Creative Writing Tips for Fiction Writers
Editing one's own work is a crucial skill for a writer, and these creative writing tips will help. Nobel Prize winner William Faulkner once wrote that we teach ourselves
through our own mistakes. People learn only by error, he wrote. However, it's not always easy to spot errors at first. We're too close to our own writing. We love
what we write, especially directly after we write it.
Using a Checklist of Creative Writing Tips
Initially, you may find creative writing tips in the form of a checklist helpful. Use the checklist and then read your work aloud to catch spots that don't "sound
right." Reading into a tape recorder and playing the
tape back or having someone else read the work aloud is useful because you're more likely to hear what is on the page, not what you meant to put there.
Forget About Perfection
Perfection isn't necessary in your first drafts. After all, what's the point of editing a paragraph that won't survive past the second draft?
Use this list of creative writing tips to remove the initial sloppiness of
free writing, to refine the plot and structure, and to improve dialogue, and then move on. With time and ppractice, your editing
checklist will shrink, and you'll catch errors as you write.
This list of creative writing tips is not comprehensive, but a short compilation of common and easily detectable errorsthe sort that will cause an editor to reject
your work. Polish your work before anyone else reads it, as writing littered with passive verbs, adverbs, adjective strings, bad dialogue, and
mixed up sentences is like a beautiful floor littered with garbage. No one will admire the rich hardwood below until someone removes the garbage.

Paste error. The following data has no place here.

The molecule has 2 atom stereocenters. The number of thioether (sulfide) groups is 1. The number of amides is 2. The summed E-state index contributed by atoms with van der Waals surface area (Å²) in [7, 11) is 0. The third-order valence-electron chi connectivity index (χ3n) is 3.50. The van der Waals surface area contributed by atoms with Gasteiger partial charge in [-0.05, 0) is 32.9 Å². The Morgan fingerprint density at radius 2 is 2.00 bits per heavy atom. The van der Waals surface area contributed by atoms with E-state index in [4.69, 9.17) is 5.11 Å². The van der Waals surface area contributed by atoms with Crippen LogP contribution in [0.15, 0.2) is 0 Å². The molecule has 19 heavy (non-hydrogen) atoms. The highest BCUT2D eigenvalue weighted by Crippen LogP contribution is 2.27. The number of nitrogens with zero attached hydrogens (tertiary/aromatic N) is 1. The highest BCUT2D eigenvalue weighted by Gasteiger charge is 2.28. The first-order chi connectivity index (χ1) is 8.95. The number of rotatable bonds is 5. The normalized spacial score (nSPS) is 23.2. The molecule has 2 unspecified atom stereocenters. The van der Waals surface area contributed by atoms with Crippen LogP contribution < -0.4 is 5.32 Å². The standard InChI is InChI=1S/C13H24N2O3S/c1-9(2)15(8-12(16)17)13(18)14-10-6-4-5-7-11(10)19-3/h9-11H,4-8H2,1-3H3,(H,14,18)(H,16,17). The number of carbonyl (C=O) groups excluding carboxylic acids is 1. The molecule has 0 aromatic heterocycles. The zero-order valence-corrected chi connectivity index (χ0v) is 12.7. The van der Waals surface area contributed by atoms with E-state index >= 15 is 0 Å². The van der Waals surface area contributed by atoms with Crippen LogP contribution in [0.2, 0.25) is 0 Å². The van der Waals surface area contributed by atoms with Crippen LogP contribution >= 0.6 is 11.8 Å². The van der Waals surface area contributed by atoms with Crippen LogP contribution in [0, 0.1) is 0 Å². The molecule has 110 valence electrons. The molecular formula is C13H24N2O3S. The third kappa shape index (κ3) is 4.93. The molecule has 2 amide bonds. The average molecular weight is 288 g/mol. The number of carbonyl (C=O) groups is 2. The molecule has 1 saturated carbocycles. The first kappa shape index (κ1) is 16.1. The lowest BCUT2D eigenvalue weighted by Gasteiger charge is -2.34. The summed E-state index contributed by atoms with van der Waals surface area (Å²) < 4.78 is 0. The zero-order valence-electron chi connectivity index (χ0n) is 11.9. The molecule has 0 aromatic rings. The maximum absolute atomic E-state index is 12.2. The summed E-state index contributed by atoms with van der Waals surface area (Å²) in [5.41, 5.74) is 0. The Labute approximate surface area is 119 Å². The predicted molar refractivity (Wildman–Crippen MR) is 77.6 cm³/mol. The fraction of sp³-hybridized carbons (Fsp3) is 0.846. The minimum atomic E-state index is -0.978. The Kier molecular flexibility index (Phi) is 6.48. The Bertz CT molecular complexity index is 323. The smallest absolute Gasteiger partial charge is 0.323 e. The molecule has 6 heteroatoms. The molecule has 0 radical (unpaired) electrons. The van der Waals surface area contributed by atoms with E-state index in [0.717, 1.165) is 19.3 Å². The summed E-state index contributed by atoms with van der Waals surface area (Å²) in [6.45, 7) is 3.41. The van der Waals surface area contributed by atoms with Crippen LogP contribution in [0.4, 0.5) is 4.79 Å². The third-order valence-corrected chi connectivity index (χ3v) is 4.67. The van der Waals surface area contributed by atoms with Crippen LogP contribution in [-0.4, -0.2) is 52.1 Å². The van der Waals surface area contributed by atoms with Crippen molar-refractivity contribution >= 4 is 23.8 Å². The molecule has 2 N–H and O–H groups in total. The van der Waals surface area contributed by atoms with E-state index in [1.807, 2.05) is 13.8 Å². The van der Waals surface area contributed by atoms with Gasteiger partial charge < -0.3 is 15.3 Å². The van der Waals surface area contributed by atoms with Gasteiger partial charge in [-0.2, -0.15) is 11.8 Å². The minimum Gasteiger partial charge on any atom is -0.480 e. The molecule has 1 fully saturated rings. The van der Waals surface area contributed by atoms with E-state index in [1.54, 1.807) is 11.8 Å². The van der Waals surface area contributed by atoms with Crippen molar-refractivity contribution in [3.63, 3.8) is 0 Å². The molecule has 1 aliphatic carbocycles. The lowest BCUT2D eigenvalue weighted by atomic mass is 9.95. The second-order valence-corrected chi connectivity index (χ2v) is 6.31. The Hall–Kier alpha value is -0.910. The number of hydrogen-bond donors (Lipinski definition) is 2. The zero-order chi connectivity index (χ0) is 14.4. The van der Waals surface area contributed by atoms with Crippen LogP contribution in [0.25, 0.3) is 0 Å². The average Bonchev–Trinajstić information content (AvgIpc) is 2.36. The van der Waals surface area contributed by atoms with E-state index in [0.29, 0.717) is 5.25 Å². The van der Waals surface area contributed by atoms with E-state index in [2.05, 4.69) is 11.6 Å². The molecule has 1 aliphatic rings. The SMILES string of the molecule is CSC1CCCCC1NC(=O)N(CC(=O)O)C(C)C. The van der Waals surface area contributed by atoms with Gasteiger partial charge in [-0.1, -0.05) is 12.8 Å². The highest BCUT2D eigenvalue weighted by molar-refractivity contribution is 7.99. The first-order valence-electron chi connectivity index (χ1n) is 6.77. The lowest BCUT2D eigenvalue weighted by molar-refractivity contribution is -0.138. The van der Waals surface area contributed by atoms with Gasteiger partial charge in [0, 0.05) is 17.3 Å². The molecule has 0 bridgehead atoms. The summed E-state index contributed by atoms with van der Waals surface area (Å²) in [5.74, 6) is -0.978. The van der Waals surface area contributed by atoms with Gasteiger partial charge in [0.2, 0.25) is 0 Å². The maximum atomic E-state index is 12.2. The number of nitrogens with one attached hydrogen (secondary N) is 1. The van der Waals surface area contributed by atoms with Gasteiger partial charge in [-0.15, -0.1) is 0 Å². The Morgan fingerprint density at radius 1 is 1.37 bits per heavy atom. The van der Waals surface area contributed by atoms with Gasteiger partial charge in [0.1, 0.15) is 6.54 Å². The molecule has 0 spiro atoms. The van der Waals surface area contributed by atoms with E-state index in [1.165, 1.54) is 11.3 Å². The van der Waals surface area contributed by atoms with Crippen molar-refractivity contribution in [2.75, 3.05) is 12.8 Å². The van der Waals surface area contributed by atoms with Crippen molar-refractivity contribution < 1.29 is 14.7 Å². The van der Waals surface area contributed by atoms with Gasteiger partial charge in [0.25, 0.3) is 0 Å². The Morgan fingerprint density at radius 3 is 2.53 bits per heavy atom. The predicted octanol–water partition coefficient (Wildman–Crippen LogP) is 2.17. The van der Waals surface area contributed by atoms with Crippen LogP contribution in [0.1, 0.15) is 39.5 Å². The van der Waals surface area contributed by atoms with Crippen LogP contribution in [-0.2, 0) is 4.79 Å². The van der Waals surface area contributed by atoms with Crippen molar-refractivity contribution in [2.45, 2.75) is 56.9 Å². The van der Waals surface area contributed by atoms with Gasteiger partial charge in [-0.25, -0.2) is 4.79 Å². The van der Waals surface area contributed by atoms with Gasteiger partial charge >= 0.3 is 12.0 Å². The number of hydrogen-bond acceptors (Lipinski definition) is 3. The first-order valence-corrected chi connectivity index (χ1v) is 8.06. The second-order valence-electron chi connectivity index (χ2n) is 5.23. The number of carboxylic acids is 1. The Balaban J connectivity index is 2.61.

Creative Writing Tips A-DAction/reaction
Write actions and their reactions in chronological order.
Not: She read the letter after she opened it.
Not: He spoke softly and gently.
Another way to resolve the "adverb problem" is to rewrite the sentence.
Not: He wrote magnificently, and his essays gained the respect of all.
Begin at left margin
Not: They began to speak
Crying, sobbing and tears
Crying, sobbing, and tears are considered clichéd and melodramatic. How else can you show the emotion?
Not: "Please don't do it," she cried, and fell sobbing to her knees.
Not: After lunch, she decided to go for a long walk.
Not: "Well hello there, Jackie. What a pleasure it is to see you again. I was just wondering, Jackie, if I would ever see you again on this trip or if I would have
to wait until we got back to London to give you a call."
Creative Writing Tips E-I
Going to be
Not: She is going to be angry.
Not: Lifting heavy tires all day, he wrenched his back.
Create a new paragraph when dialogue changes from one character to another. You may add the character's thoughts and actions after their dialogue without beginning a new
These are the words placed before adjectives and adverbs in an attempt to intensify an effect. Search for such words as very, so, quite, extremely, really, and
absolutely. We're very hungry. Thank you so much. The play was extremely good, etc. Removing them almost always improves the sentence.
Showing a character's thoughts through internalizations often helps resolve the problem of too much telling.
Not: Alice felt frustrated by their slowness because she needed to be home in ten minutes.
Use italics sparingly. They're seldom needed for internalizations. Quotation marks are not used around thoughts, so readers will understand that the internalization is
not spoken. Also, don't have characters speak thoughts to themselves, in the first person, as if another character were present.
Not: "I've got myself in a real jam this time. But there's a wall up ahead. Maybe I can climb it and get out, but I sure hope there are no dogs on the other side."
Creative Writing Tips J-N
Not: He knew she'd be right over.
Creative Writing Tips O-Q
Not: The papers were laid on the desk.
Not: What was most worrying to her...
Creative Writing Tips R-Z
Not: "Okay, I'll meet you at your place." She placed the receiver back in its cradle...
Not: He saw that she crossed the street.
Not: The fruit seemed ripe so he ate it.
Not: The car seemed to bounce along the road.
Not: "Take it," Betty said, pushing the book on him.
Not: "I like it that way," Joe coughed, laughing and winking.
Not: I've got him now, Tom thought.
For more important creative writing tips about how to recognize and avoid passive verbs, see the Passive Verbs page.
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